From Saunders’s Newsletter, 20 November 1846: “SIR- In consequence of the numerous complaints by respectable solicitors against the present system of calling barristers’ names at the door of the library, and the uncertainty in which inquirers leave the ante-room, after suffering ten minutes’ crushing among clerks, idlers, &c., when the return of non est is…

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Cockfighting in Arran Square, 1844

From the Freeman’s Journal, 15 April 1844: “In consequence of a communication by the secretary for the prevention of cruelty, instructions were given to the police to look sharply after a cockfighting match about to come off in Hammond-Lane. The police proceeded to the place at the specified time, and the result was an introduction…

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Juror Arrested, Blames Seagull-Shooting Lodger, 1866

From the Manchester Chronicle, 17 December 1866: “An extensive seizure of arms and ammunition was made in a house in Trinity Street, Dublin belonging to a tailor called Downey… at the top story of the house, the police found ten well-finished revolvers, two fowling pieces and a large quantity of ammunition. One of the revolvers…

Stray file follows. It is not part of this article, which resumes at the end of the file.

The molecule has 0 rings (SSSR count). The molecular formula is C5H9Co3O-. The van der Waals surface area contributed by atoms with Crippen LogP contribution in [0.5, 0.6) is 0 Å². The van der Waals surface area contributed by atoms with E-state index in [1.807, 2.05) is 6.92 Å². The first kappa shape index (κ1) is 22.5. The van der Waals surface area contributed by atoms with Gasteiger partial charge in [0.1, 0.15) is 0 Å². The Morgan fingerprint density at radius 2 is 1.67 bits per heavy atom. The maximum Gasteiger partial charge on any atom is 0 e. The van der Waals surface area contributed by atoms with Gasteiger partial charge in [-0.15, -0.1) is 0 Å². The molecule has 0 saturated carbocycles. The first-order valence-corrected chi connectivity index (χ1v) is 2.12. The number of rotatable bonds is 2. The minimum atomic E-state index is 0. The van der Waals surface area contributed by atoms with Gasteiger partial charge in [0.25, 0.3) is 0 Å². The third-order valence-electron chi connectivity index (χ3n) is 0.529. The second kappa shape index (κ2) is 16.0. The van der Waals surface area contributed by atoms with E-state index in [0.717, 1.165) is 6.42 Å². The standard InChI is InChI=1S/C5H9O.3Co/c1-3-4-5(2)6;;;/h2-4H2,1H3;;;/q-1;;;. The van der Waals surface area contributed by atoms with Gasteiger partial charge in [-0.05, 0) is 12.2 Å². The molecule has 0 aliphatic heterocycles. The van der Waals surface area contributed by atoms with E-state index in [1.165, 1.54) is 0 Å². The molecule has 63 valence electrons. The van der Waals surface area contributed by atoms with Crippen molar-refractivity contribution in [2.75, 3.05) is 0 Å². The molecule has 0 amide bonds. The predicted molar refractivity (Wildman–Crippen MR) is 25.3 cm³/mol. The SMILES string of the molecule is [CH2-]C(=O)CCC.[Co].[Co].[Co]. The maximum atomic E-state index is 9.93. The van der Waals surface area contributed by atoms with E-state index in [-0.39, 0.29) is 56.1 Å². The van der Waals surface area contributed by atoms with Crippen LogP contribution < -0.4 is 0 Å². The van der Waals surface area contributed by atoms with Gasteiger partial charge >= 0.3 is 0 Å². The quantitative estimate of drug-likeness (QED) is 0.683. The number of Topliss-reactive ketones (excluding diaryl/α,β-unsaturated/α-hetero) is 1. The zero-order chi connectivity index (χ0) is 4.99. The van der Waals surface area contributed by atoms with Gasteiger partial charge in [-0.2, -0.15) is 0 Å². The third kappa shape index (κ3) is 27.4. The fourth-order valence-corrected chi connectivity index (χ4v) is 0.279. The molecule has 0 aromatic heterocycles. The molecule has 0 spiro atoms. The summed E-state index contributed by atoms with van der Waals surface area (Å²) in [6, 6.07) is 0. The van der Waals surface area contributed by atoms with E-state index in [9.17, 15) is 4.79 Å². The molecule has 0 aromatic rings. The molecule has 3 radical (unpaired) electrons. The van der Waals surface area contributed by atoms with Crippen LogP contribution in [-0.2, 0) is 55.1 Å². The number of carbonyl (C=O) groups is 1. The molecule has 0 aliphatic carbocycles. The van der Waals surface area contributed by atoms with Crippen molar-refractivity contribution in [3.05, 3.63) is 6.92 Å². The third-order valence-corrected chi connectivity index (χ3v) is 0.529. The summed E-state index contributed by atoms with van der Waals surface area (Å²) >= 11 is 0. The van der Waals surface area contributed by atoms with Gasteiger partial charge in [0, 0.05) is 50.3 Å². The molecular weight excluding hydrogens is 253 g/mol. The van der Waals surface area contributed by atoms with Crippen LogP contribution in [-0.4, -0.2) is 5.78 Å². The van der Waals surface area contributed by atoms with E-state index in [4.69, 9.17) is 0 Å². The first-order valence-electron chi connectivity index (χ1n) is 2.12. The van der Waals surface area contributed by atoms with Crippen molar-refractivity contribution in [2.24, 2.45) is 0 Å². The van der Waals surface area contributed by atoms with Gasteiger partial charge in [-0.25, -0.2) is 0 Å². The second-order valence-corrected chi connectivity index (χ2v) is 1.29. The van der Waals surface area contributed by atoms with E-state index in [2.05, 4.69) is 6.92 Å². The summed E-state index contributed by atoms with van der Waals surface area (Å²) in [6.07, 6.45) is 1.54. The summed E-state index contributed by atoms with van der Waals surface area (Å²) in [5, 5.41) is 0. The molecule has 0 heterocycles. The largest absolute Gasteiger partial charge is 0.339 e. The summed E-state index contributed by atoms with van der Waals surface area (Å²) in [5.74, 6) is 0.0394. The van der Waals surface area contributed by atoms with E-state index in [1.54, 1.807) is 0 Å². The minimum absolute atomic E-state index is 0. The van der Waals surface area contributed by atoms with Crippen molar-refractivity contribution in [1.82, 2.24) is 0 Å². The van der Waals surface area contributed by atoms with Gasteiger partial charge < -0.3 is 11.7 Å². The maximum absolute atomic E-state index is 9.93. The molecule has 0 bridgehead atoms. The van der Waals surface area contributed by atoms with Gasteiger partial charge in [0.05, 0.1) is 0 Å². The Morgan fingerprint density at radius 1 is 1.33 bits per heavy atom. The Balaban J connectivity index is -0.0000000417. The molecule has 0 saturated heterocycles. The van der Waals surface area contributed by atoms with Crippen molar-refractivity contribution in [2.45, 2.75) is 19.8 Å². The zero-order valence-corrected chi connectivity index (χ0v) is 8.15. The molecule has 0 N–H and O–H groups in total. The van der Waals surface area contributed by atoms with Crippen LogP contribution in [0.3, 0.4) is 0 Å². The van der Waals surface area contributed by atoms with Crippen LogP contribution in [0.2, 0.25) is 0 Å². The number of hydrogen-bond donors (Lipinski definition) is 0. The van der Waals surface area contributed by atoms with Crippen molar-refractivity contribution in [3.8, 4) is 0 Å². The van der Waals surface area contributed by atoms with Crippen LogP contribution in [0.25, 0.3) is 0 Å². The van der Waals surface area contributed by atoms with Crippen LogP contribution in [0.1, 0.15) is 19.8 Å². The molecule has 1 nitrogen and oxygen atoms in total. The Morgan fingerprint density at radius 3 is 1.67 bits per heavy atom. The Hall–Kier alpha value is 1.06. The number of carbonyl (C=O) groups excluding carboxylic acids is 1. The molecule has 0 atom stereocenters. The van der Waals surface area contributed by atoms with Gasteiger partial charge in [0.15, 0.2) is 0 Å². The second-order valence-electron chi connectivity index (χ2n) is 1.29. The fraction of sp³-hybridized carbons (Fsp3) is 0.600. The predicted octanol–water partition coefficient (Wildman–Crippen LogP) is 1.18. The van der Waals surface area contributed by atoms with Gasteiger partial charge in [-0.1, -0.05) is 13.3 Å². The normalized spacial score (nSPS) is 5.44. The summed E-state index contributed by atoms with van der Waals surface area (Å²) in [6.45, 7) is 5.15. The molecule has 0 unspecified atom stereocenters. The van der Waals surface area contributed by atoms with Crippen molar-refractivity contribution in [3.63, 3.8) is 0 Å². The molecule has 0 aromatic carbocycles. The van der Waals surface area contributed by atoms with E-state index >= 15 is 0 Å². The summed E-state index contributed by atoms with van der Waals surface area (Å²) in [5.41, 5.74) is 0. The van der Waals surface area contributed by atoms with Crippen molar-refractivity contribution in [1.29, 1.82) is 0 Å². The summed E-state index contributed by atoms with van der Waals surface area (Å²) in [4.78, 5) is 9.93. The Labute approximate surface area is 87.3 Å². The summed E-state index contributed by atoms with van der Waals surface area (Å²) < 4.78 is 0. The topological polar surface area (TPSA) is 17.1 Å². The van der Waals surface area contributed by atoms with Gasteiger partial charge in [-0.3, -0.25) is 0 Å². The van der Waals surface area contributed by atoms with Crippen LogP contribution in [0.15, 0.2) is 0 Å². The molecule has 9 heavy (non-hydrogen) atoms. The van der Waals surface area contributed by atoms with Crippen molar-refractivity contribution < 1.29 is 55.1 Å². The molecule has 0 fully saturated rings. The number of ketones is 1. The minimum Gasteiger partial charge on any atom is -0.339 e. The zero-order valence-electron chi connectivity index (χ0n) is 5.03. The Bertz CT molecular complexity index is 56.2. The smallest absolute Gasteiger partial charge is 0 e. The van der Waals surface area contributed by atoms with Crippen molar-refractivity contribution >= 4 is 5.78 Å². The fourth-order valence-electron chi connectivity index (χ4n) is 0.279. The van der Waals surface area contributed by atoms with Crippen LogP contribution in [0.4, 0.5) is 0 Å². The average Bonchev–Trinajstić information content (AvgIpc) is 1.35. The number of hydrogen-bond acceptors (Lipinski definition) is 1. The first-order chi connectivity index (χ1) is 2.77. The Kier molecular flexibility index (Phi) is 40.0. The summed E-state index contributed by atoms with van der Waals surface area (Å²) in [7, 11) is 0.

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Lord Chief Justice Declared Too Good to Live, 1822

From Saunders’s Newsletter, 26 April 1822: “A singular character appeared about noon yesterday, in the yard of the Four-Courts, seated upon a jaunting-car, and holding in each hand a curious small gun loaded with ball; he was habited in a green coat, with G.R. on the buttons… he declared he could fire off his pieces…

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A Shortened Period of Apprenticeship, 1836